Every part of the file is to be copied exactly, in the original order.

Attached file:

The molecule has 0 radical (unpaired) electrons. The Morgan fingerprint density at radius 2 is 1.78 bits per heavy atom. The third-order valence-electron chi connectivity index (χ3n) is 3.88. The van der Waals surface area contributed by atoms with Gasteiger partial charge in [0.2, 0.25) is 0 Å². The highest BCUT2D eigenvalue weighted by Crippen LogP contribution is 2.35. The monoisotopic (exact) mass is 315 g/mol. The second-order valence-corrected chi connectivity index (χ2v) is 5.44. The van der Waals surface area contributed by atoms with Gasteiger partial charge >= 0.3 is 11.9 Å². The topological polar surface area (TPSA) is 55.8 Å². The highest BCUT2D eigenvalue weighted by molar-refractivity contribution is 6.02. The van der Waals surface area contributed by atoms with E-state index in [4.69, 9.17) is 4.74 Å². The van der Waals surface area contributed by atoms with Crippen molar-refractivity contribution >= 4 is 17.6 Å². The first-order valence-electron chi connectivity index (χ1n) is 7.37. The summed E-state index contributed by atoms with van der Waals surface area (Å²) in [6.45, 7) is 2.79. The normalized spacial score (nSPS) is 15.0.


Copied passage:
The molecule has 0 radical (unpaired) electrons. The Morgan fingerprint density at radius 2 is 1.78 bits per heavy atom. The third-order valence-electron chi connectivity index (χ3n) is 3.88. The van der Waals surface area contributed by atoms with Gasteiger partial charge in [0.2, 0.25) is 0 Å². The highest BCUT2D eigenvalue weighted by Crippen LogP contribution is 2.35. The monoisotopic (exact) mass is 315 g/mol. The second-order valence-corrected chi connectivity index (χ2v) is 5.44. The van der Waals surface area contributed by atoms with Gasteiger partial charge >= 0.3 is 11.9 Å². The topological polar surface area (TPSA) is 55.8 Å². The highest BCUT2D eigenvalue weighted by molar-refractivity contribution is 6.02. The van der Waals surface area contributed by atoms with E-state index in [4.69, 9.17) is 4.74 Å². The van der Waals surface area contributed by atoms with Crippen molar-refractivity contribution >= 4 is 17.6 Å². The first-order valence-electron chi connectivity index (χ1n) is 7.37. The summed E-state index contributed by atoms with van der Waals surface area (Å²) in [6.45, 7) is 2.79. The normalized spacial score (nSPS) is 15.0.